“The biggest transfer of votes during these elections seems to have been from the moderates to the extreme right,” Sirus Hafström Dehdari, a professor of political science at Stockholm University, says by phone. “When the other parties have replicated their proposals, many people have opted for those who first defended them,” he explains. Dehdari considers that the factors that have most benefited the radical formation have been the increase in crime —Sweden has become the second country in the EU with the highest rate of homicides with firearms—, the deterioration of public services , rising inequality, and increasingly precarious employment conditions. The professor points out that another reason that justifies the increase in DS is that, unlike conservatives, liberals and Christian Democrats, they were not part of the Government between 2006 and 2014.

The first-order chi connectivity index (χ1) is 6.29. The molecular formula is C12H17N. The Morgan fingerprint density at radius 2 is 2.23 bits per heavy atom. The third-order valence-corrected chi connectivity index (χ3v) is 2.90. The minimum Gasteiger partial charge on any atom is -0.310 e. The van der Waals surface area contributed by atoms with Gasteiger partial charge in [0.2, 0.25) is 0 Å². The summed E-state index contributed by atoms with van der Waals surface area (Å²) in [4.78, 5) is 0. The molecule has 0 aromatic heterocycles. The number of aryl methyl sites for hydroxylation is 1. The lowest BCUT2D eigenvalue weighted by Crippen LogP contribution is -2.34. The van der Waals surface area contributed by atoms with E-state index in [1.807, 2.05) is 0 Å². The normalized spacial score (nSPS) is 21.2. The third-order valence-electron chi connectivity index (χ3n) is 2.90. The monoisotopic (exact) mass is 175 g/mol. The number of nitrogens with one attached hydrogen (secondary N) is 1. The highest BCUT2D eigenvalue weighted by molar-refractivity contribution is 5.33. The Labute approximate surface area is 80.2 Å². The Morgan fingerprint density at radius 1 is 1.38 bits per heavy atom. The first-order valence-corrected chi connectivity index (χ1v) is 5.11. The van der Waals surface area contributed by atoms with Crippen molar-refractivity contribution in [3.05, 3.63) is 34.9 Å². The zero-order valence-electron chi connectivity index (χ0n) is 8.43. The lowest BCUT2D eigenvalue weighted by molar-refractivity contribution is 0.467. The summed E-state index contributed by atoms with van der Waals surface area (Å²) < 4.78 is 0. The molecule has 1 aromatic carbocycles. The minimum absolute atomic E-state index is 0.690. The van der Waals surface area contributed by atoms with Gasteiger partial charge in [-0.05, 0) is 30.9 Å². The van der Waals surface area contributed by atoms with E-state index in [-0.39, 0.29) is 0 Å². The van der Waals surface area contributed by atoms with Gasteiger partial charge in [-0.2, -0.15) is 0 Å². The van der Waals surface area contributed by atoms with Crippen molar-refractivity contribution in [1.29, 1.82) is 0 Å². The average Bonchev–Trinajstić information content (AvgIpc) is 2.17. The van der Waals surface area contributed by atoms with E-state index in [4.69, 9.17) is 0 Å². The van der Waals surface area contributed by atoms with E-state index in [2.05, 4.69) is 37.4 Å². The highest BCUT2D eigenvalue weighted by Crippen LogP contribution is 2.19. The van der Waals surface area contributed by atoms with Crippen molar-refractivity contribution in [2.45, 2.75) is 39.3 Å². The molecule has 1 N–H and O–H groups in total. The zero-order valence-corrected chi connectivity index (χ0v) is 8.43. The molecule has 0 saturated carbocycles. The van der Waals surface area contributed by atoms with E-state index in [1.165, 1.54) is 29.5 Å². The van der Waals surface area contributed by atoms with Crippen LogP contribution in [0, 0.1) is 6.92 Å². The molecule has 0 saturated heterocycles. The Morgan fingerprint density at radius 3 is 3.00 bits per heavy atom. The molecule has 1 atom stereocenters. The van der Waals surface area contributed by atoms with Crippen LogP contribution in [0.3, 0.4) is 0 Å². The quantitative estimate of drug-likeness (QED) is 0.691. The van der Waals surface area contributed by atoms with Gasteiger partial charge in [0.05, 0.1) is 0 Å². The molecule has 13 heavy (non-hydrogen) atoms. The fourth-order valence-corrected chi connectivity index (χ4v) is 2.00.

Various 180-degree turns also appear to have benefited Akesson’s formation. In 2019, he abandoned his Europhobic position; after the Russian invasion of Ukraine, his outright rejection of joining NATO evaporated; and the mockery of climate change has been over for years.

Should the victory of the right-wing bloc be confirmed later this week, the political future of the EU’s third-largest country is hard to guess. Moderates, Christian Democrats and liberals have defended during the campaign the possibility of governing with the parliamentary support of the extreme right, even offering them a ministry —Akesson showed great interest in Justice, when all the polls placed his party in third position—. However, the option of making the ultra leader Prime Minister does not seem like an option that they can present to their electorate.